Audio options include English and Italian mono 2.0 DTS-HD tracks. Both are solid and are much more robust than I was expecting. They’re both very crisp and clear soundtracks with clean dialogue and have an ample amount of breathing room for both the score and sound effects. The score, in particularly, has a more round quality than I was expecting. Regardless of which option you choose, either will be pleasant. Optional subtitles in English SDH are also included.
When it comes to the film’s extras, most of the interview and featurette material is brand new. However, there is an enormous amount of material from the film’s various Blu-ray releases in various regions that are not present, which I’ll get into in a moment. What you do get with this release is an audio commentary with author Troy Howarth; Black Gloves and Screaming Mimis – an interview with film critic Kat Ellinger; The Power of Perception – a visual essay by author Alexandra Heller-Nicholas; Crystal Nightmare – an interview with Dario Argento; An Argento Icon – an interview with actor Gildo Di Marco; Eva’s Talking – an archival interview with actress Eva Renzi; the Italian, international, and 2017 Texas Frightmare trailers for the movie; a DVD copy; 6 Italian lobby card reproductions; a double-side poster; and a 38-page booklet with essays on the film by Michael Mackenzie, Howard Hughes, and Jack Seabrook – all housed within nice, thick cardboard packaging. One thing is clear: Arrow’s overall presentation of this release is fantastic, and will definitely look good on one’s shelf.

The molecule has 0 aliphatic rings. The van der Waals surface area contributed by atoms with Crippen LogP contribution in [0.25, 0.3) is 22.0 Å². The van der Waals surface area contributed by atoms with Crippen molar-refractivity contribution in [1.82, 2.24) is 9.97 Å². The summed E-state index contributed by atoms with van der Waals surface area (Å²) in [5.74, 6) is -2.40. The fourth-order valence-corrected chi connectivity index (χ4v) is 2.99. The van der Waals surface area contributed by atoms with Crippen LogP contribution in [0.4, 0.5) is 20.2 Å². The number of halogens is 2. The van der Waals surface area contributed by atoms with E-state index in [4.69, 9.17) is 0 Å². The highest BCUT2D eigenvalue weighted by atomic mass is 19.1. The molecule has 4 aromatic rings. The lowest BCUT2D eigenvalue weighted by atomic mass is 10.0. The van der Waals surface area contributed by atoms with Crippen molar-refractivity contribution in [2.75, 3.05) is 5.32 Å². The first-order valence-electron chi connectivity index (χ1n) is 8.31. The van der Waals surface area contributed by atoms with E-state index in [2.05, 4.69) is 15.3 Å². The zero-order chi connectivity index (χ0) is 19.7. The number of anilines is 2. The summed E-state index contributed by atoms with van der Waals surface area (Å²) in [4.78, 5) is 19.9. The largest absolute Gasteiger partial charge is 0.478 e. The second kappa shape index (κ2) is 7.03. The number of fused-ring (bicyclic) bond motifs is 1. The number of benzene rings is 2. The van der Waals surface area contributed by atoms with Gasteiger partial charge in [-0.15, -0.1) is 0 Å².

On the other hand, the disconcerting thing for collectors here is going to be the extras. Missing from the Blue Underground Blu-ray from 2009 is an audio commentary with journalists Alan Jones and Kim Newman, Out of the Shadows – an interview with Dario Argento, Painting with Darkness – an interview with cinematographer Vittorio Storaro, The Music of Murder – an interview with Ennio Morricone, and two TV spots. It also contained four additional audio tracks, English 7.1 DTS-HD, English 7.1 TrueHD, English 5.1 Dolby Digital Surround EX, and Italian 5.1 Dolby Digital Surround EX. Missing from Arrow Video’s previous Blu-ray from 2011 are three featurettes: The Italian Hitchcock: Dario Argento Remembers The Bird with the Crystal Plumage, A Crystal Classic: Luigi Cozzi Remembers Dario’s Bloody Bird, and Sergio Martino: The Genesis of the Giallo, as well as an insert booklet with an essay on the film by Alan Jones. Missing from the VCI Blu-ray from 2013 is the film’s soundtrack presented as an audio supplement. Missing from the Koch Media Blu-ray from 2015 is an audio commentary by Marcus Stiglegger, the German theatrical trailer, a still gallery, the German theatrical version of the film, and an interview with Mario Adorf. Obviously, not ALL of this material could have been included, but it’s certainly strange that Arrow chose to ignore their previous supplements outside of one interview. And just to make it a more complete package, it would’ve been nice to have had a CD soundtrack included as well.
Complaining about the lack of supplements here seems a bit childish in the scheme of things. With Arrow Video’s release of The Bird with the Crystal Plumage, we get the finest A/V presentation available in a very handsome package. You should definitely hang onto any of those previous releases if you want everything, but this Blu-ray is a definitely a must-own if you’re a fan.
- Tim Salmons